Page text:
Chernobyl remembered in Ukrainian prayers

April 29, 1991|By Michael K. Burns

An article in yesterday's Maryland section about a prayer service for victims of the Chernobyl nuclear disaster incorrectly identified St. Michael's Ukrainian Catholic Church.

The Sun regrets the errors.

Surrounded by the soaring white walls of the new St. Michael's Ukrainian Orthodox Church, children in colorful Slavic costumes prayed yesterday for those who suffered from the nuclear catastrophe at Chernobyl five years ago.

"Protect them all from the nuclear misery of Chernobyl," they prayed, placing pink, white and red carnations at the icon of the Virgin Mary.

FOR THE RECORD - CORRECTION

The choir's voices resounded from the balcony with hymns of praise. Worshipers filled the small sanctuary in song as they closed the service with "God Bless America."

It was the first Sunday for services at the new church, whose onion-shaped copper spires still rest in the front yard on Eastern Avenue. But the occasion was one of solemn commemoration rather than celebration.

The Rev. Uriy Markewych, pastor of St. Michael's, led the ecumenical service marking the world's worst nuclear accident, joined by prelates of Estonian, Polish and Lithuanian churches.

"It's a disaster for the Ukraine, and for the world," he said. "We must remember, we can't let it happen again." The containment structure of the damaged Chernobyl reactor is crumbling and threatens to unleash new waves of deadly radiation, unless the world demands that something be done to correct the situation, he said.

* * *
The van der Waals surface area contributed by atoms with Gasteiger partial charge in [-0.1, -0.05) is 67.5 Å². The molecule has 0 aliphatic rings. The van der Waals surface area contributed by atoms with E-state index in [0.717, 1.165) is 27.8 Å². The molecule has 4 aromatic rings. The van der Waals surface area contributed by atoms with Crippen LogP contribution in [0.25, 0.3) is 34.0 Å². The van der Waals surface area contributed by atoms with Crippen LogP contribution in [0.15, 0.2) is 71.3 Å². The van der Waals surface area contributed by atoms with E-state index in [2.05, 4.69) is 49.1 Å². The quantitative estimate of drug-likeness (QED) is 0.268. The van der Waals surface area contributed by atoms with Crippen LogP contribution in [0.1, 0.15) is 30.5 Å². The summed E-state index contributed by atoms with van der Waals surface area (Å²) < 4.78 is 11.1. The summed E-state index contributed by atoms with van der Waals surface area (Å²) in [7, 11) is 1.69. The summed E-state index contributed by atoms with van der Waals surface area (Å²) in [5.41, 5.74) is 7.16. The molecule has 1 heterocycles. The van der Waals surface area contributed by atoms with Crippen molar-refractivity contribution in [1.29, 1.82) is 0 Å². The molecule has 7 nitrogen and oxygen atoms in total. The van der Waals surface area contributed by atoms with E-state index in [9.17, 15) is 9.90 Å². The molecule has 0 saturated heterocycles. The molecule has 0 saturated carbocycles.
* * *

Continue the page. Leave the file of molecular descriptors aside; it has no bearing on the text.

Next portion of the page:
Buttons declaring "Chernobyl disaster, Ukraine tragedy" were prominent in the crowd of worshipers.

The April 26, 1986, fire and explosion at the Chernobyl nuclear power plant spread a radioactive cloud across the Soviet republics of the Ukraine and Byelorussia. The Soviet government says 32 people died, but some scientists believe the death toll was at least 250 -- and could be as high as 10,000.

Yesterday's observance in East Baltimore also provided a chance for the Eastern European communities to unite in the hope that their motherlands would eventually be free from Communist rule.

At a town meeting in the parish center following the service, they saw the nuclear disaster as yet another of the disasters visited on their relatives by Soviet domination.

"Our land is poisoned, our children are poisoned," said one speaker. "We hope that this will be the last sacrifice suffered by the Ukraine."

Another man said the tragedy provided an opportunity for the Ukraine to push for its democratic independence.

Sen. Barbara A. Mikulski, D-Md., hailed the gathering as an example of resistance to Communist rule, which has been overturned in neighboring Poland.

Representative Benjamin L. Cardin, D-Md.-3rd, praised the vitality of the ethnic communities in Baltimore for raising such issues of public conscience.

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